I travelled back to Rwanda for the first time in five years and was eager to see what had changed. There had been a couple of new lodges built in the Musanze area (formerly Ruhengeri) catering for gorilla tourism and a few hotels in the capital, but the main purpose of my trip was to re-visit that gem, Nyungwe. This beautiful montane forest, situated in the south-west of the country, has two new properties which looked very promising.
We started in the north of the country, visiting Parc des Volcans, where we trekked for both gorillas and golden monkey. Unfortunately for my co-travellers, initial impressions of the country were rather clouded as the entire three hour journey north from the airport had been taken in a ‘wall of water’! The rain was so heavy that the thought of trekking the following day was a foreboding one. However, the clouds disappeared that evening, the volcanoes emerged from the mists, and we were blessed with splendid weather on the following days and consequently, we enjoyed reasonable sightings.
The next part of the journey was new to me, as we travelled south along the eastern shoreline of Lake Kivu, via Kibuye and onto Nyungwe. I had longed to do this for a while, as I had heard it was an incredible journey, but that was putting it mildly. I’ve always said the 13 hour drive from Fort Portal to Murchison Falls in Uganda was the most spectacular I had experienced in Africa, but this route could possibly top it. Leaving Gisenyi (on the border of the Congo) behind, we left the tarmac and within 100 yards, realised that this was going to be some journey. However, the ragged road improved as we left ‘suburbia’ and wound through forested hills and vales, across mountain streams and through friendly villages for the next eight hours (split over two days). The beauty of the countryside, the deep natural forest green set against vivid tea or banana plantations, and the happy people are my key memories. Although there was also the surreal sight of bright yellow ‘access’ pipes along the entire route, earmarking the fibre optic cable the Government has put in to bring the internet to even the most remote village; it’s just a pity that the electricity has not been connected yet!We arrived at Nyungwe Forest Lodge in the midst of yet more rain. Certainly this property ranks as the best hotel or lodge in the country, and we were met with the usual Rwandan warmth and hospitality.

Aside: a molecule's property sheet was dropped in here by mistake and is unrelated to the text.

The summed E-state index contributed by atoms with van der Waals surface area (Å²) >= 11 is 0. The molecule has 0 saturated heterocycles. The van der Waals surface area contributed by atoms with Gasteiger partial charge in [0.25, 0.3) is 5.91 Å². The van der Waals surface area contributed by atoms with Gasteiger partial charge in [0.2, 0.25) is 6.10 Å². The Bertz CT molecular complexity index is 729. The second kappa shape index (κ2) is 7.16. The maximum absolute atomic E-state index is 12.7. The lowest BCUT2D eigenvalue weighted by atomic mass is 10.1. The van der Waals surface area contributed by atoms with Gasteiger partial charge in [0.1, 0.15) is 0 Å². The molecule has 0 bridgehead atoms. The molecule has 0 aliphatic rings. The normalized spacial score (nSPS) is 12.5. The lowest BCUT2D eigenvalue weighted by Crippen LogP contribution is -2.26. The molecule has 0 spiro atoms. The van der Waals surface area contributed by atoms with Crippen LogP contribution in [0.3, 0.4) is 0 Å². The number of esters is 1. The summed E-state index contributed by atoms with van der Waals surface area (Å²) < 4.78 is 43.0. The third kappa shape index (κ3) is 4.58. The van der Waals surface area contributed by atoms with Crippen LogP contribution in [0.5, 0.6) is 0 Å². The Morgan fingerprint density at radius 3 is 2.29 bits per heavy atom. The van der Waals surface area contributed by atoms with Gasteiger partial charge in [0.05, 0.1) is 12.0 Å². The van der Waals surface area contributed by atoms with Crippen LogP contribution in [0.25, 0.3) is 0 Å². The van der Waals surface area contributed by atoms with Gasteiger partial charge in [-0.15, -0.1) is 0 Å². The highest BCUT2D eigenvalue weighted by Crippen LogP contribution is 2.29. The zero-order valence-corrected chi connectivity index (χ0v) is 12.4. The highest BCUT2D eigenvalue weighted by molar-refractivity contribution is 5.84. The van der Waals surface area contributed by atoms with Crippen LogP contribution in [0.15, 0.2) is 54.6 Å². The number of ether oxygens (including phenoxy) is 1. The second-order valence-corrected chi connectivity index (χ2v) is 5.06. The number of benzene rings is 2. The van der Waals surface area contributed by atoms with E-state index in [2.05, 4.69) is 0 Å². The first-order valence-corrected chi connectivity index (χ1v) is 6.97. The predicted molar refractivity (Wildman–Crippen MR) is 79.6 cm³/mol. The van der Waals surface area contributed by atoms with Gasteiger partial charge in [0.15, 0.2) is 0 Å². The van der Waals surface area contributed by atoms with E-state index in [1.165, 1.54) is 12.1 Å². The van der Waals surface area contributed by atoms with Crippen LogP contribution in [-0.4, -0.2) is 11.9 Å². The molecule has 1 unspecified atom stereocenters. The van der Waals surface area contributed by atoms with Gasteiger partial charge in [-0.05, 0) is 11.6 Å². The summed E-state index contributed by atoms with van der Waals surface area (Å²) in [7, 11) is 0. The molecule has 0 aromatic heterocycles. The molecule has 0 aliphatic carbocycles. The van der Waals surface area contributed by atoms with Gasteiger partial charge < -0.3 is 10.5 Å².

I love Nyungwe. The primeval forests drenched in mist have something truly mysterious. We trekked for chimpanzee and enjoyed an excellent bird walk. Trekking here is very different to that in PNV as you travel along fairly well-kept tracks, rather than struggle through the undergrowth. The authorities have also built a new aerial walk-way although, with my fear of heights, I was not going to check it out – I’ll tell you it’s there, you can have the pleasure! The second new property in Nyungwe was not yet open so the jury is still out but, with Forest Lodge offering an exceptional base from which to explore the forest, I came away thinking that more of our holidays should include this part of the country.The 1994 genocide is part of Rwandan life and you come across many genocide sites throughout your travels. It is remarkable that even after that chaotic and horrific period, the people remain some of the most friendly anywhere in the world. They, together with the spectacular scenery, are reason enough to visit.